By infestedandy 39 Comments
If there’s something in the gaming world to get all riled up about it should be, without question, the total abandonment of the space-sim genre. Taking a look back, Freespace, Wing Commander, and TIE Fighter are all notable, successful titles that did their fair share to optimize contemporary gaming. Why then, has no one successfully sought a return to this glorious form?
In a world where gunmetal grey and post-apocalyptic settings are taken and reused without a second thought, it apparently hasn’t occurred to anyone that reviving this genre could lead to a much needed creative burst throughout the industry. Sure, there’ve been games here and there that employ space exploration and combat, but it’s been nothing too serious. The Colony Wars trilogy created a successful feel on the Playstation, but the wind was quickly taken out of its sails in Red Sun. EVE online remains successful, but it’s a highly involved MMO and not something as accessible as any of the aforementioned games. Honestly it’s quite baffling when you think about it.
There have been plenty of titles that take place in space, but it’s not the same as playing in it. Mass Effect does an excellent job at exploratory devices in the black, but you’re not actually piloting a hunk of expensive, sleek looking material; and that’s a big difference. Having your own personal fighter means you’ve got the ability to cut and mold it to your liking with the magical properties of space-travel to boot. For example, being able to turn 360 degrees in any direction allows for free-form maneuverability, thus allowing you to shake bogies and missiles in a plethora of ways. Altering speed, hitting a turn just at the right moment to get that perfect missile trajectory, your fighter is a piece of you and it’s all in how you utilize it. The closest you can probably get to a quality space-sim, believe it or not, is located in the vast skies of Ace Combat. Impossibly over-sized bosses, intense dog-fights, and more missiles than any third-world country could amass make it feel exciting, albeit for a game taking place within the confines of gravity.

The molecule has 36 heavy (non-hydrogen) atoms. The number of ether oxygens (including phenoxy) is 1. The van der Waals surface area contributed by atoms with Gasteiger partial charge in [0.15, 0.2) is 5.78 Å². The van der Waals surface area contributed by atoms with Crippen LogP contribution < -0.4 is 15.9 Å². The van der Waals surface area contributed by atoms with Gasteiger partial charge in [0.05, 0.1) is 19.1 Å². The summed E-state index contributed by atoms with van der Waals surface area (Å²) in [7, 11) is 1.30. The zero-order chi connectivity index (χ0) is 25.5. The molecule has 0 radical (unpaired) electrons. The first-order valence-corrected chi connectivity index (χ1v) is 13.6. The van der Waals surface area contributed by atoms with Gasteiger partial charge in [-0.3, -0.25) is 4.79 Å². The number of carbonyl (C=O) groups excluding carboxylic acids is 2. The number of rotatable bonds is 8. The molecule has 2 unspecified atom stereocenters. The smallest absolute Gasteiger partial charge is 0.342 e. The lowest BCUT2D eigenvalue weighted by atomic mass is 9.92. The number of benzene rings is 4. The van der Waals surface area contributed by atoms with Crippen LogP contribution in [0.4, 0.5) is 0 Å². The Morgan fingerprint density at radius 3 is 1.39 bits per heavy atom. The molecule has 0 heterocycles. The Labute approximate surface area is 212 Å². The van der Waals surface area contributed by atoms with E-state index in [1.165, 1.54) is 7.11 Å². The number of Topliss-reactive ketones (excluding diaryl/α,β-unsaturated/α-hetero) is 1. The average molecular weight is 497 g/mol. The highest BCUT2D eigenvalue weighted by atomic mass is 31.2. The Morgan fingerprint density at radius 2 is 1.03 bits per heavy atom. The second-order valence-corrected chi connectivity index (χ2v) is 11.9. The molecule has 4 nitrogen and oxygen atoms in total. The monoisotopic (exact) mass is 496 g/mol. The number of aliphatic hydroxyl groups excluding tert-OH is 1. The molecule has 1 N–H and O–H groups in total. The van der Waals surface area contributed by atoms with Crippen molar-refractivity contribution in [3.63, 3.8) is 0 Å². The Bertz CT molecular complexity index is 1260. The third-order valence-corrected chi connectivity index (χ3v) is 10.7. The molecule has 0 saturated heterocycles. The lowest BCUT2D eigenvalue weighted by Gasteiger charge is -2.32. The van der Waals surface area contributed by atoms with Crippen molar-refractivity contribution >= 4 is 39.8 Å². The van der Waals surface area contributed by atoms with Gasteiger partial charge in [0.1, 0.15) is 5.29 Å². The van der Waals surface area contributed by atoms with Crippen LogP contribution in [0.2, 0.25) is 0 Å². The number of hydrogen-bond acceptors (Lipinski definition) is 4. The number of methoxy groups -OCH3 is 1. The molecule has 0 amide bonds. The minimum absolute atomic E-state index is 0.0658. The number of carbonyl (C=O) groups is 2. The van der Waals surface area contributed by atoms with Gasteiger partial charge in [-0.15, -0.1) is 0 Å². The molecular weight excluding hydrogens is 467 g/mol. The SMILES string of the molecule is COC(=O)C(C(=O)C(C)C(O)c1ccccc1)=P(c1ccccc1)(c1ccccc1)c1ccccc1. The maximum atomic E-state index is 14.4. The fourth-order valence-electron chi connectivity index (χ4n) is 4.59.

Customization isn’t a new thing, but aerial/space combat games are the only ones that allow total freedom in movement. So allowing you the opportunity to customize individual play styles furthers my bewilderment as to why these games are so few and far between. More so than that, combat scenarios, such as in Wing Commander, ramp up to insane levels and allow you to go about it in your own way. The feeling you get as your convoy is ambushed is absolutely nothing like the emotion you’d receive in present day games. Do you take down the capital ship and in turn leave your freighters open to attack? Or perhaps you take its engines offline and simply move away from the assault as you and your wingmen mop up the surrounding fighters. Present day games treat these scenarios as trivial and forgettable, which is what sets games like Wing Commander apart from the rest.
Constant use of a setting that’s churned out successful games isn’t going to disappear, but the industry must explore different settings if it’s to become more of an exciting place. Space-sims are definitely one of the most neglected genres and that’s probably because developers/publishers feel the market isn’t grasping for them. They’d be right, but with a single break-out hit a forgotten genre can bloom into a successful one. Just look at what Red Dead Redemption did for the western. It’s just further proof that unique, compelling, and absurdly fun games are waiting beneath the dusty shelves of the past. What just a little polish could bestow unto unsuspecting gamers.
Enjoyed the article? Follow me on Twitter!